The Courier News from Blytheville, Arkansas on April 26, 1944 · Page 1
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The Courier News from Blytheville, Arkansas · Page 1

Blytheville, Arkansas
Issue Date:
Wednesday, April 26, 1944
Page 1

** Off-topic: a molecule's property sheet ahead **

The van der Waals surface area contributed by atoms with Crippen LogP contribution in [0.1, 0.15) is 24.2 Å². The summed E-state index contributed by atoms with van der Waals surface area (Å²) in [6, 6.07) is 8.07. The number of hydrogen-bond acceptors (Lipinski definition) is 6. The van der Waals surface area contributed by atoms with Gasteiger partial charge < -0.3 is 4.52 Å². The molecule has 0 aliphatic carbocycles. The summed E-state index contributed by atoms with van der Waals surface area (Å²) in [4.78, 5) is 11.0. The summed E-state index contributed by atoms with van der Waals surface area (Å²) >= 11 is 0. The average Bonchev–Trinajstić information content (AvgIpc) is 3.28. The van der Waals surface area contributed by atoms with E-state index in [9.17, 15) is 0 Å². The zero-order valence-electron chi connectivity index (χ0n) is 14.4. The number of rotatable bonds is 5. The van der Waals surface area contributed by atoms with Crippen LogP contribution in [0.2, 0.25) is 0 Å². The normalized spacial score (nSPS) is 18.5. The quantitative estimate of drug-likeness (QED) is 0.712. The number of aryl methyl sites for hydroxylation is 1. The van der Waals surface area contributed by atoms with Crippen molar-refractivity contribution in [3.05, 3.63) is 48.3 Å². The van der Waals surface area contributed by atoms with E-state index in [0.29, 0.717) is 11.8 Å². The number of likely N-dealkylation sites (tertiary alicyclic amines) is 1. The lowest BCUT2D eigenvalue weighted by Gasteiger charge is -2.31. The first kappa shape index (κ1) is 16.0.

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SAVE ME! I am valuable to the War Effort! VOL, XLI—NO. B2 [VILLE COURIER Blythevllle Dally News Blythevllle Herald Blylheville courier Mississippi valley Leader THE UOMINAMT NBWSPAI'EB OF NORTHEAST ARKANSAS AND (SOUTHEAST. MISSOURI The Boy Scouts */// collect II M your Scrap Paper every Saturday. i'V ARKANSAS, WKDNKSDAV, AI'IUJ, 26, 19-M SINGLE COPIES FIVE CENTS "••*.'• In Futile Drive Near Hollandia British Also Deal Hard Blow In India, Capturing Mapao liy Uniteil Press The Allies have dealt new blows to the Japanese on two war fronts. American jungle troops have smashed (he first enemy counterattack on Dutch New Guinea, and the British have captured Mapao, a strategic village above Imphal in eastern India. On Dutch New Guinea, the Americans took a great toll of the Japanese jusl four and a half miles from lhc Hollandia air base. And lhc Americans now are slcad- ily closing Iheir pincers alack on the big airfield. However, more Jigbling Is expected, for Allied planes have spoled concentrations ^i of anti-aircraft guns, pillboxes and IP' machine gun nests near the field. Jap Garrison Flees Oilier American forces in British New Guinea have cleared the Allapc area. Tho 'Japanese garrison 'of that village has fled to the hills. Our troops seized enemy equipment in the area, and found they had captured three American- made caterpillar tractors and one American jeep. In India, Ihe British also inflicl- • cd severe casualties on the Japanese in capturing Mapao. Large quantities ot enemy equipment were solved. Mapao is located on n hill dominating communications above Ihe Imnhal plain. Tokyo says American Iiibernlors have raided Guani, one-lime American base 1500 miles below Japan. .,: If the report is Irue, it means that y'.the Americans, have made their deepest penetration.', of Japanese waters' from thj;''' south.'..The. Japanese,; as\ usual, said*-the' bombers were :rij ; j ven off before, they . could !ntllct;-an| ^damage.. „: y:..-. >.". More action is reported today from Bougainville. American infantrymen extended their lines some 5000 yard.s during the last week of operations, and some 200 Japanese have been killed. In Ihe air war, Allied planes Oiavc been on the atlack from fiBurnia all tne way io (he Mar' slinlls. American Milcholl bombers sank a Japanese steamer and left an- olher vessel listing badly oif the coast, of Hainan Island. War- hawks strafed barracks at Ken- tung in east Burma, Truk and Ponapc were hit by combined forces from the central and south Pacific. Wcwak and the Itansa Bay supply area on New Guinea were attacked again by the Fifth Army Air Force. Other targets were Rabaul on New Britain and isolated Japanese positions in Ihe Marshalls. Canning Plant Packs Spinach Work Begins Today ^ On First Of Crop; Full Crew Employed It's canning lime again—perhaps not for the Viclory Garden growers, but at Blylheville Canning Company the 19-H season began today when the first spinach was canned. Adverse weather this Spring has hampered many crops but conditions have been ideal for growing of spinach and an unusually large amount Is exacted to be canned, although wartime restrictions prevent publication of such figures, according to E. R. Lancashire, general manager. A lull crew of workers, about an equal proportion o.f men and women, has been employed with no labor shortage, he said. Spinach is grown by many farmers in this section who find the cool Spring weather ideal for the early crop and who, after one cutting, use the land for cotton. Blythcville Canning Company buys the spinach directly from growers although no contracts are let. Canning of spinach will be followed by sweet and Alaska green peas, beginning about May 15, lima beans late in Julv or early August, and in the Fall spinach will be canned from Ihe later crop, along .with mustard a;id turnip gisjeus 9io complete the year's business. Livestock ST. LOUIS. April 24 (UP)-Hogs: 16,000: salable 15,000; holdovers 10,000; top 13.70: 200-270 pounds 13.70; HO-160 pourtds 10.65-11.75; ROWS 12. Cattle 3.800; salable 3,500; calves 2,400 al] salable; slaughter steers 10.60-16.50; slaughter heifers 9.7516; mixed yearlings and heifers 1415; stocker and feeder steers 9.7514; cnnners and cutlers 7-8.75; cows 9.25-11.50. 3 Candidates Crowd Deadline In Filing For County Offices "Lasf. minute" entry of 'Dwiflit. II. Hlackwood in (he nice lor county Judge, Doyle Henderson for tax assessor, and K. C. Flccniitn for office of stale representnlive, prior (o thu filing deadline a I 12 o'clock noon today, ci'eateil wide interest in the Mississippi County election which promises to he "hottest in history", in the opinion of veteran politicians. Even before the lalcst announce- »- mcnls today the contests already were the principal topic ot conversation and rumors had'been rampant throughput the county as to who would seek which office. The last entries made contests In that many races with Blackwood candidate for the office now held by Roland Green of Blylheville, who Is seeking reelection; Henderson, a candidate for the oflicc also sought by Oscar Alexander of Ulythevilte with Bob Greene of Kciser failing to file with the County Democratic Committee to make that office un- conlcsted until Henderson became n candidate, and Flceman seeking the office for which Lucian E. Coleman of Blythevillc also is a candidate. Other Contests \ Coulesls already had developed in several of Ihe most lucrative of- liccs with W. W. Watson Jr., seeking Ihe office of sheriff and collector lo which Hale Jackson seeks reelection and U. B. (Skect) Stout and Miss Delia Purllc, candidates for the office of treasurer. Office of county clerk, for which T. w. Potter seeks reelection, that of circuit clerk for which Harvey Morris seeks reelection, those ot state representative for which W. J. Wunderlich, Miss Alcrie Word and J. Lee Bearden seek rceleclion, are unconlested. The filing deadline was an exciting event. With rumors getting "wilder" all the lime, Blackwood pnld'.Jiis filing fee at 11:10 o'clock, shorlly after Henderson and Flee- inan had officially entered the elcc- tion race by paying their fees to the Democratic ' Central Committee through Jim Bunn at Osccola. When hands of the clock stood at 12, Bob Greene hart not paid his fee and his name was not placed on the official list, of contestants for the office of lax assessor. .Record. Vote'indicated' The '12,«5i'"i)6iiV tax Ix-celpis issued' is the largest in history and a record vote Is expcclcd in both elections, despite many persons being in the armed forces. Of this number, 5479 are in'the Osceola district and 6572 in the Blylheville district. Judges nnd clerks for the preferential election, July 25, and the primary election, Aug. 8,''«rlll be named by the County Democratic Central Committee in a meeting here July 18. Most lucrative of the offices are those of county judge, sherifl and treasurer, which each pay a limit of $5000 annually. Salary of lhc tax assessor _ls $4200, that of circuit court clerk is $3600 and county court clerk is $3000. Local interest also developed ill the justice of peace office ol Chickasawba District with P. E. CoDley seeking this office for the first lime and B. B. Akin and Byron Morse, also ot Blythevillc, seeking reelection. trlct, Arch Llndsey Is seeking reelection as constable. Constable candidates In other townships are: Monroe (Osceola)— O.. H. Lamb, rc-clcclion, and Webb Grecr; Fletcher (Luxora)—W. A. Wood, re-eleclion; I.iltlc River (El- owah)—P. H. Morris, R. P. Kennedy, J. M. Morgan, Woodrow Crick; Hlckman—I. A, Harrison; Carson Lake (Marie)—C. N. Chamberlnln; Clear Lake—Charles Lilies' Neal— J. W. McHaney. Justice of peace candidates with nl least two to lie elected from each township, arc: Monroe—W. P. Ifnlc, George W. Rains, C. O. Alexander, O. L. Waddell, Bob Greene, all seeking re-election, and Kminett A. Wilson;—E. C. Webb, reelection; Fletcher—John H. Thwcatt and Richard Thomas, .re-election; Victoria—A. M, Rogers; Carson Lake —N: J. Graves; Heal—C. Ben Giuit nnd A. p. Pierce; Little River—J. II. Lunsford; Half Moon—J.!!, lian- non. a States Rivers At Flood Stage; Rains Continue LITTLE ttOK, April 2G (UP) — Three Arkansas rivers have reached flood stage at at least five points in the state today, and tlie weatherman says lliere is lo be more rain in most sections of tlie Male. The Ouachita river at Catndei. was standing at 29 4-10 feel, some three feet above the, flood /stage. And the weatherman says the nv- cr Is expected'to'rise 11 feet above the flood levee by Friday. ' -, At least•..thrce-poinls-along -Hie •While river an'd' its tributaries saw Ihe waters rise above Hood level At Georgetown, the,river slood r. fool-above the-flood level of 21 feel. And 'at Clarendon .it was slanding at 27 7-10 feet—a foot and seven-tenths above the overflowinB stage. St. Charles, where the flood stage is 25 feet, reported 26 and seven-eighths feet. On the Black river, the water was standing at 20 and 7-10 feet at Black nock. The flood stage Is 14 feet. The weatherman says the river i,s beginning to fall slowly at- this point. Governor Adkins Issues Pardon For County Man LITTLE ROCK. April 2C (UP) — cii-cuon. , Governor Homer M. Adkins issued There arc lour justices of peace I a pardon Hits morning restoring in this district, with only three citizenship to Johnny Woodruff of filing, and the fourth is expccled lo Mississippi County , be appointee; following tion. the elec- It w-as Blackwoori's entering the contest for county " judge which highlighted today's political events in Mississippi County. , Has Had lang Career Long in county and state politics he has held numerous offices bolh appointive and elective. He began his career in 1914 when he served as chief deputy sherilf at Qsceola, under Sam Maiden, before being elected sheriff and collector in 191!), when he returned to Blythc- ville. He served as sheriff and collector until the end of 1SJ24 during which time he lived in Blythcvillo nnd became slate treasurer in the Pall of 1025. He held this office until he began serving as stale highway commissioner in 1927, after having been elected to that office. He served in (hat position six years, retiring from jjolitics early In 1933 after having been a candidate for "governor, of Arkansas the previous year. Returning to Osccola to make his home, he has since looked after his planting interests at Half Moon, Rhodes and Manila. His wife is the former Lucy Jones; his son. D. H. Blackwood Jr.. now lives in Los Angeles, nnd his daughter. Mrs. Jeltie Driver, at Osceola. Henderson Well Known The other "newest" candidates also are well known. 'Henderson, for a number of years itmnViipai Judge of Chickasawba district, a position he now holds, Is a Blythc- ville attorney. , He was a candidate several years ago for the'office'of county judge against S. L. Gladlsh ol Osceola in which rcsulls of the election were contested. The circuit court threw out Illegal votes to make Henderson apparently the winner but Gov. carl B. Bailey appointed Gladish as judge. Flceman. member of a pioneer family of Manila, Is well known as a ijolllical figure in Western Mississippi Co,unty. He is a planter and aha operates a trucking business. There are few contests In other offices for constable nnd justlc'6 iof tho peace. In the Chlcknsawba 'dls- Woodruff was convicted In liic Mississippi circuit Court in March. 1934, on a charge of second degree murder. He has been free on probation since July, 1938, and was paroled in July, 1041. Clemency was recommended by Sheriffs -Hale Jackson and other residents of the county.- Adkins also commuted from 21 to five years the sentence of George Colemnn, Negro. Colcninn was convicted by the Drew Circuit Court in October, 1012, on a charge of second degree murder. ., Suspect To Be Returned For Forgery Trial John Kinibrough, 25, sought on a charge of forgery and uttering, has been apprehended in Flint, Mich.. "»d is being returned lo Blylhe- villc for trial, it has been announced by the sheriff's oflicc. State Patrolman Milton Grigsby has gone lo> Flint for Kimbrough, who officers said is waiving cxlra- dition. . Charged with forging two or more' checks of $25 each on Lee Shrable, rural store operator south of Manila, the checks, wrllten on a Mon- ctte bank, were cashed by local merchants. It Is alleged;? that Kimbrough forged lhc checks several weeks ago and a few days later went to Flint after having lived In BIyllievlllc. Military Academy Has $9,000 Fire Damage LEBANON, Tcnn.. April 26 (UP) —Fire damages at the Castle Heights Military Academy src estimated at $9000 by the school's president, H. B. Armstrong. Tlie fire swept "through the gymnasium barracks ot Ihe academy last night. Chicago Rye • ' "'Open' high low close May . l'28''/i'I29'/y'129-- 129%: 159 J«iy . 127ii mtt'iiiu ivM'MK Causes Suspension Of Train Service.••'•- Train service between Blylhcvillc and St. Louis was suspended loilny noon following arrival of lhc s'oulli- bound morning (ruin here two hours laic afler water reaching lhc first step of passenger coaches al Crtl>o Girardeau, Mo. and norlli 11 was announced by b. P. Ralhcy, general aycnl. Reports In Ihe early afternoon disclosed Hint Frisco lines we washed out from Kansas City to Fort Scoll, Kruis-., from KIIIIKHK City to Clinton, Mo., from clicrry- vnle ncrass Kmisus lo Ellsworth, and from uauimmt. Kans., lo Enid; Okla.. to seriously disrupt (rain Iralfle over a large area. , 'Ihe Frisco railroad will continue lo operate Indus from Memphis lo Clmffce, Mo., but from lliat point north; It Is the mime condition as lust May when floods forced suspension of Iraln service. With the walcr rising, it was Impossible lo plan when service would be resumed but it is cxpcclcd that it will be suspended for "al least several days", Mr. Ralncy snld. Rushing Enters Governor's Race El Dorado Resident Last'-Minuta Entry As Ticket Closes LITTLE DOCK. April 20 (UP)— A new' candidate for governor and nnc llciitcniml-enrcrnor hopeful were among the last-minute en- tfics la (bis year's Democratic primary Just before the ticket close<| nt uopn. In the fiuri'v of.confusion belore the noon deadline. Dr. J, s. Rushing of El Dorado filed for governor. And W. II. Prince ol Conway paid his fee for lieiiteiianl-govcr- nor; ' . FJoyd stein of El Dorado anil P. H. Dlckcrson of Fort Smith filed for attorney general. . G. M. O'Neal- of 'Little'flock b'e''- came a 'candidate for stale auditor. Mrs. Jack Carno.i of Camclcn and Mrs. E. W. Frost of Faycttcvitlc filed lor the i»st of national com- initlcewoniEin. ' 'Those were the stale' office candidates. Stale Senalor w. o. Irby of lice- tor and Slate Senator Julian James of- Jonesboro filed for liie First District Congressional seat of E C. Gathlngs of West Memphis. In the second district T. T. Malone of Blnckton filed against Wilbur Mills of Kcnsett. the incumbent, nnd Marcus Bone,of Ralcs- villc.i HcWy c. Plmrrls of St. Paul riled against j. w. Trimble for the Third District Congressional scat Oren Harris of El Dorado drew opposition In his campaign for ,c- clocilon lo the Seventh Congressional scat when Leonard T. Barnes, Stale Senator from Hamburg, filed against him. Hugh Williamson of Newport filed •or prosecutor of lhc Tlilrd Judicial District. Anil W. J. Morrow of ClarksvUlc announced for the Fifth District prosecutor's post. New York Cotton open high low close Mar. . 1951 1355 1951 1055 1950 May . 2118 2121 211G 2121 211G July . 206B 2071 20G7 2071 2M8 Oct. . 1094 199!) 1992 1999 1091 Dec. . 1972 1978 1972 1978 1973 Reds Reported Again Underway In Bessarabia Berlin Communique Tells Of Assaults In Dncstr Valley LONDON, April 'h (UP)— The lied Army apparently luis ended lhc stalt'nmle In • Hivwarnbln nnd started a new offensive. According lo n Berlin raimiimil- <iuc, Ihe nuxslnns are aUucUng on u wide front In (he lower Uncslr Valley. As iisiml, llic Na/.l ic]Hirt says the Germans are checking (lie soviet, spearheads in hard fighting. A Bucharest broadcast says llie Russians, are alining for Ihe lk\s- sarablan elty of Chislmui, a tarnng point on ono of the highways lo the Ploesli oil fields. This 'seems lo Indicate lliat Soviet General Mnllnovsky's Tlilrd Army of the Ukraine will join Marshall' Koncv's Second Army for » drive Into Uojiuinia. The Hiissliin.s atso have n.'.sumed the initiative Iti Pulnml. ucrlln reports. Soviet i:oimli>r fillnrks iienr Slaul.'itawnw, about 70 miles sotilli- rast of U'oiv. Moscw confirms thu report, and says several hundred enemy Iroop.s wen; killed, wllh another 150 captured. On the Ci'ltnnun front, Moscow «nys (he siege of Sevastopol Is entering Us final singes. Heavy i;mi!i and bninbim am con- tlnulng lo bombard u u > c n,y. George Morris Rites To Be Held Tomorrow MEMPHIS, April 2(1 (UP) — Georyc Morris. Washington corrra- pnndenl for the Memphis Commercial Appeal, will be burled near Eomci'vlllc, Tenn., tomorrow. Morris riled Monday night In Washington. lie was 50 years old and ivns formerly editor of '(ho Commercial Appeal. Funeral services will be conducted at.,11 .o'clock, tomorrow • at .the St. Thomas Episcopal Church at Somcn'ille. Burial will Ijc In lhc Mt, Carmc.1 Cemetery. , .' .' neslte his widow, Mra. Kurcii McOchcc Morris, he Is survived by Ills son, Llcutcnanl (J.g.) George Morris, jr., of New York; two brothers, llarvcy Morris, of Memphis and Dr. John Morris, of Som- ervilic; and two sislers. Miss Murray Morris, of While-haven, and Mrs. Elizabeth FrcclamI, of Somer- vllle. Montgomery Ward Defies Order For Seizure Of Chicago Plants N. 0. Cotton open high low close Mar. . 1950 1362 1955 WO 1955 May . 2133 2135 2132 2135 2132 July . 2083 2085 2081 2084 20fi2 Oct. . 19!)9 2002 1004 2002 1097 Dec. . 1070 1081 107G 1081 1!)75 Chicago Wheat open high low close May . 173^ 173^ 173S 17.1 ?i 173% July . no-* 171 170*, I'll 170Vi Bunn To Resume Duties After Three Weeks Leave Jim Iliinn. assistant In the attorney general's office nl Mtllc Rock will return to hts job tonight »[lei- havlnif.limi given a llircc weeks leave of absence to serve as secret lary of tile Mississippi County Democratic Centra] Committee. Ho lias been at Oscccila where he slill maintains his home. A former Osceola attorney, Mr. Bunn has served as secretary of the commlUce u number of years. , Robert Homer Matthews Rites Held Yesterday services were held yes Icrday morning In Memphis for Robert Htimcr Matthews, 80, re- lircd farmer and merchant of Kerrvilic. Tcnn,. who died Monday morning at the home of his sister Mrs. W. B. Williams In Kcrrvlltc. Mr. Matthews was a brolhcr of B. M. Matthews. A loiiRllinc resident of Kerrvilic, Mr. Matthews was an elder In the Fivsbylcriaii C'htirch there. lie also leaves one other slslcr Mrs. Ruth Brlckwcll of Scnatobla Miss. Mr. ami Mrs. B. Nf. Matthews and their daughters, Mrs. Frc Flceman and Miss Marmicrilc Matthews atcndcil the funera services held at National Funcr'a Home, followed by burial In Forrest Hill cemetery. Bov/ens Receive Medal For Son In Ceremony At Air Field Here Col. Kurt M. Landon presented the Air Medal yesterday afternoon to Mr. nr.d Mrs. Clem C. Bowcn of Ojceola, for their son, Tech Scrgt. Charles Clay Bowcn, while the entire personnel of the Blyllic- vltle Army Air Field stood at attention during n formal retreat parade ceremony. Sergeant Bowcn, missing in action since December, was honored for heroism as a crew member of a heavy bomber of the Army Air Forces. Capl. Norman A, Kavan- nugh, posl adjutant, read the citation of Brig. Gen. Robert H. Dunlop, acting adjutant general of Ihe War Department: "For meritorious Achievement while participating In heavy Ixim- bardment missions as aerial gunner and engineer from Jan. 20, 1943. to May 11, 1343, totaling more than 100 hours during which exposure to enemy fire was probable and 10 enemy nrc was prooamc and 'Til keep It for him 'I expected. The devotion to duty I back," said Mrs. Bowcn, exhibited in the execution of these assignments and the cooperallon displayed therein, as an essential and vital part of a combat team has contributed much to the successes characterizing these operations." Mr. Bowen slood at his wife'., side while Colonel Landon handed her the dceoralion, following I In formal reading of the citation While the post band played martial marches, the personnel ot the Air Field, unit by unit, passed In review before them an.i Colonel Landon and his staff. Afler Ihe ceremony friends and relatives who had accompanied Ihe honored couple, crowded about them Inspecting the bit of colored ribbon ant! metal, tribute to the valor and devotion, of the boy who had grown to manhood among them. , "I'll keep It for him 'till lie gels OlIICAUO, April !{G (tl.l'.)-A Driiarlnu'nt presented MonlKom- muy Ward unit Ciunpiiiiy wllh' it rrcsUU'iillal order, for HIP j;ov- i'rnmi'^1 l» lake over llic firm's ()hlru|:« JIIII|IIT(|CS luiln.v. However, i'iiiii]iiiny iiiTiililrnt Scwi-ll Avcr.v rcfiiKcil In uiTi'ilu In I he rxi't'litlvi' order, WAHHINCTION. April 2(i (Ul'l — Thu United Stales (lovcrniucni Is taking over the Clilniito propeillcs of MunlBomerv Wiird nnd Company, p Opcriillon.s nf Die mull order firm today wore placed under lhc direction of the Depiirtiiicnt of Commerce because lhc company hud (tclled President Roosevelt mid tliu War Labor Board.. Tlie government's rlijht (o seize llic firm also had been challenged by Scweli Avcry, president of Monlp.ojiici'y Ward. H was Iho lirsl lliiiu irrclull store. ins been sol/.cd, by Ihu government :i this Wnr and (he, flral llmu Iho Commerce Department was made the o|ienit|nn agency. The selv.uie TOR the J3ih rc.iiiUliij: from War .iiibor Hoard disputes slucu Ihu ilnrt ol the wiir. The action was announced by 'epii'scnliillvpjj of die commerce Department and the Uniled Slates attorney Bcncnil'K office 2-1 hours nftor thu mall order and rclal| sloro flnn liiul refused lo comply with n War Labor Hoard order lor wil- tlliiii n dispute wllli lls employees. Wnr production In Toledo, Ohio, lias been affected hy an author- ised three day slrlku which bus topped the Mow of artificial i;as lo 1)1 Industrial plimls. Ainont' Jliu plants affected nrc iiinnufnctururii of Army Jeeps, nxlo assemblies mid machine tools. Tlio gus works strikers Jeft their Jobs Monday lo pro- lest against u regional. War Labor Board rulltiB 'denying Ilium a five L-enl hourly wage raise. 'IIm labor 'picture Is bright^- In Hammond, Ind., where, moro than 2500 employees: of the • Pullman-' Standard Car ManiilnclurhiK'Com- pany have returned to work lo end a walkout 1 begun;lust -Prlllay. '•Cn)n- > pnny and OIO United Slccl officials have...signed » contract, nnd have nsrced lo accept, n wage clause lo be determined by tho Wnr Labor Boa I'd. ', , . Tho .slcol Industry, meanwhile, Is making n Ironlal nllack against tho CIO union's nllempt to revise the Little Steel wage •formula. Indns- Hnl representatives called upon a New York university economist — Dr. Jules Backnian—(o give ills views to the War Labor Board, fiackinan told (he board that a wage boost In the Industry would liave .serious ;rcpcrciis8lons on the national war economy. Members df lb c House Military Affairs Committee have mndc a prediction calculated lo end some of lhc uncertainly of drnft eligible men over 2(1. Members of the committee any Hint tarring .unforeseen military emergencies, men di'AiU'd for the test of this year will be largely under 26. The v cih- |)liii.slze, however, (hat their prediction covers only men In csscn- lln! Industrie!!. And they mid thai older men and fathers hi nonessential Jobs slill have no definite assurances and may possibly be called UP In sizeable numbers, 'Rule The World' Talk Draws Fire Gen. Patron Again In Trouble Following Speech In Britain WASHINGTON. April 26 (U.I 1 .) — Licnl.-acn. OCOIRC Pntton's statement In EnRland that Ihe Hrilish nnd Americans nrc destined lo rule the world has stirred up new criticism In Congress. Representative Jessie Sunnier, of Illinois, commented lliat Pntton's remarks nrc "as balmy as Hltlcr"s." Senator Robert Tafl of Ohio called It an Irresponsible statement. Others said it was detrimental Ui tlio war effort, as the American people have no desire lo rule the world. The British press association reported ration's talk, which was made before 200 persons at' the opening of a British club for American soldiers. A number of Congressmen declined to comment, and j-atd they would leave the matter up to Secretary of War Stimson and General Marshall, the Army Chief of Staff. nation's name now Is before the Senate Military Affairs Committee —for promotion to the permanent mill:. of major general. Most Congressmen dismissed ns facetious, ration's remarks about American women. He Is <iuotcd as .saying: "Tlie sooner our soldiers write lionie nnd say how lovely the English lartles are, the sooner American dames will get Jealous and force the war to a successful conclusion, and then I.;S.rjall have a chanccii to^go and >l?ll' " ' ; ' TODAY'S WAH ANALYSIS Outlook Dark As Partners Again Confer Uy MMKS 11AHPKH United Prcsn 8lul( Writer Tim decline ol : llic Axis may be traced hi lhc mcdiiijjK of |(. s lenders Once again, two dlcliilors, one oii his way out, ihe olhcr out, Inivc hunched over a conference- table. Hut tho tillered iilmo.'iphero of lilts meelhij! rellccls tho chance (lint has overtaken dm war. When lltller and Mnssoll mcl In tin; past, the world wondered where Ihe next blow would full. Now It's Hitler and Mussolini who arc wondering. Hi-enner I'uss once wns tholr favorite conference lown. llul U lorn; since has fallen under the- shadow of Allied warplancs. Ilcsldiis, Illller no loniier feels Ihu necessity of nifel- iii|i htB muincr liall way. Now, Mussolini dutifully. Irudm-s to Hitler's lieniUnnirterti. Hitler nnd Mussolini liuve met many times In tlie past. And each conference IMIS iimrked. tlio Iwgln- nlng iif u Krlin new chapter In the wni-'s hl.sloiy. Their llrst war mcct- hiK iiccnmid four years ii|;o lust month, nn March Kith, 1(110. At that lltnu, ihrec months liofnns Italy's entry into tin; war,.they plot- led Iho slab-ln-llic-back nnd (he bill/, lu tho west. Mi:i:l Al Munich One by one, Denmark, Norway, Belgium. Holland, Luxembourg and France fell, Marshal Pelaln asked for nn armistice .hmc 17th and Iho very noxl day llic two dlclalors unit to consider it at Munich. Tlio war then left weBlcnuKuropo and skipped to .Africa, K» on October ,1111, 11)10, they camo again lo lirennei 1 lo'haiul Marshal ciimlanl his orders for tho Ill-fated drive on 8i«k .Thu war .also moved tram western Europe '.-.iicrosfl Ihu- . '2Q-mllD-whlft Clmnn'el to England. That, loo, call-' cd for nn armistice. So on January M, 1011, llitbr and Mussolini conferred Iti Horlln to iiiinoiinci their plans "lo annihilate England. 1 IJc-mediilled Marshal Gociliig, whose Lullwairc was mincing Eug- llsh cities told tlteiri thai Europe "stands nn Iho brink of historic events/' And Iho world believed him. It was beginning Io think that lime Inui rim mil for Britain; That an Invasion of lingliuid was coming. Now the world has reversed Us Judgment. Now it knows lliat lime Is runnliiK mil for Iho Axis. That an Invasion Is coming, till rluht, but an Invasion not nf but from Engliintl. Hut, at that lime, Iho llilo still wan running hl((!i for the dlclalors. Five months Inter, on .lime 2, IDIt, they met imuln at Brenner to celebrate Ihe conquest of the Dnlkans and to rejoice at liriliiin's surrender of Crete. View Ittissiati Ituins Later that mwilh, Hitler sent Ills armies crashing into tho Soviet Union. Sn on August 30Hi, 10-11, lie conducted the .admiring Mussolini on a Cook's, lour of the Ktisslan ruins The pair discussed the Russian venture at their next meeting, In Saln- Imi'g on April 21), 1942. There Hitler uiitllnnl to Mussolini hts plans for .smashing tlie Soviet with a Riant offensive through the Ukraine. An offensive that pulled up short at Stalingrad and now Is rilnnlng in reverse. • But by that time, the pendulum was iMglnnlnfc' lo swing—just a III- Uc—llic olhcr way. For the nrst time, the dictators lind trouble.'!. Mussolini whined lo Hlllcr tor ler- rllorlnl crumbs lo appease the growing unrest nt home. Hitler needed more food, more slave la- tor. America hail entered the war and lhc weight of Its arms was bc- hiR felt. At the next conference, the Irchd definitely was In reverse. In Brenner on April 7 of last year, the dictators discussed their crumbling (m tunes in Tunisia, nioiinling Russian pressure and lhc inevitable Invasion. Then came that last dramatic meeting. Allied soldiers were In Sicily. lUily was coming apart at tho scams. Frantically Mussolini scurried lo Hitler for help. But his old pnrlner turned him down, so the Ducc moved out. And now tills latest meeting, perhaps the last bcfoie Hitler, loo, bows out. Americans Have Picnic With No J Air Opposition ] Six Fighter Planes , - 'y Fail To Return Buf ' ! No Bombers Are Lost , / LONDON, AptII 20 (U.PJ-TIio ji'eat nlr attacks on weslcin Eur- o|ie have passed a new and perhaps significant milestone. i The Qcimaivi tailed :to put up any air resistance today against ii 1000-plane American raid on. Brunswick, their main nlr base guarding the approaches lo Berlin.' Not n single one of the sdtf American heavy bombers t h ii I look iKiH In lhc great asinult'wns lost, although six fighter planes' failed to return. nctuinlng ciewmen icport thai tlicy ran through coiuldernbli anll- ilrcrafl (Ire thrown up from tho ground, and that a few Geiman- plnnc.s wore In the nlr, but did not 'attack. Ami through holes Sn. the clouds, some of Ih 0 /Hers siuv moke colmniiA iblng nearly a mllo n tlio nlr fiom (he target iiiea. VroiKigiimla C'lntrWllctcd 't'hc tibsciicc'of any fighter-plane opposition by the Nazis fc) In com- plclo contiaillollon to Iho luild lironaKfiwIit icporU jiut out by tho German itullo Enemy, broadcasts lold of furious air tallies i aging ' over .ccntial Germany. The Na/ls report llmt'Osniibruck, IOD miles 'leyoiid Biun.wlck, also was" raided, but so fur thcic's no Allied cnnUi million The failure of (he Germans to Jefeiul IJjitnswlck, llielr biggest nlr | base between the Allies and Berlin,, iiltliouijh significant, cannot no inlcipiclcd as meaning that Gorman alipowci has been knocked out. > , .It's jjOMiule that tlie Naul plane defenses wero> employed elsewheio In hnt| c i|)iii|on of.ti diffoienl assault, nnt| were caught, by the clinngc of pace. Or, that Iho 'Germans have decided to'conservo ut- nil- "t'ssf ( '^\vjiitl's"' left 1 of'th'elr dwindling fighter-force, for the limp when Allied' armies storm the beaches of,the Emopean fortress. Oilier areas of the continent rocked umlcr the continual, nerlnl boinbaidmcnt now In the Icnth dny. noililtcrs Over France A strong force of medium bombers, Lightning and other planes swcpl iicibss tho Clianncl tills af- Icrnoon, flying the dhcc- llon of norlhern Fiance. And all during tl<c morning, > the sky" was filled wllh hundreds of plnii"3 .swarming liack and foilh In relays, hammering Hie .so-calleti Atlantic wall the: Ninth, liave-l'biillt on lhc coastline against the day of Invasion; The big news from Ilaly also Is of new air assaults, overshadowing another suinll .gain our ground forces have made on the beachhead. American licavy bombers pounded n Nazi-operated aircraft, plant nt Turin, meeting considerable Nazi fishier nnd antiaircraft op- positlon. And lliey also attacked two big railroad bottlenecks'- in northern Italy, Tlie Turin raid developed Into'in slugging match In the air. The American bombers bagged 12 Nazi planes and escorting fighters ",dc- slroycd Iwo more. But we lost 13 bombers. • New York Stocks AT&T I5V 5-8 Amcr Tobacco Cl ' Anaconda Copper 23 1-2 Beth Steel 51 5-8 Chrysler 61 1-8 Coca Cola Ill 3-B Gen Electric 56 7-8 Montgomery Ward 41 3-4 N Y Central 17 5-8 Tnt Harvester 683-4 North Am Aviation 81-8 Republic Steel Ifi 1-8 Socony Vacuum 12 3-8 Studcbaker 12 1-4 Standard of N J 52 1-2 .Texas Corp 471-4 Packard 4 •U.S.Steel 51 1-4 Concrete Road ij To River Asked Legion Post To Seek Blytheville-Barfield • Highway Improvement A resolution asking the state highway. commission to begin con- slructlon'of a; concrete roart from Blythcvllle lo.Barfleld -was introduced at a meeting of the American Legion last night at the hul. Tlie resolution, presented by J. L. Terrell, Was Immediately adopted. Bryant. Stewart was elected finance officer for the legion, replacing Trcd Carlock. who rcccnt- lv moved to Cape Girardeau' Mo. Mr. Carlock, who has served ns finance officer for the past two years, and had previously held.oth- er offices in the organization, was given a rising vole of thanks for his services, and regret was expressed by members al his loss to lhc local post, A.war film, "Baptism ot Fire" was shott'ii following' the business session, when several members "of •Company "K", were guests. Weather . • ARKANSAS — Mostly cloudy. Showers .and thunderstorms this afternoon, < and in northeast and extreme east portion tonight. Slight ly cooler lonlght. Thursday, partly cloijdy.. Fresh winds this afternoon and'-' e arly tonight. Mlnlmiihi temperature last nlg_Jit was 54 degrees after the mercury went to 77 yesterday,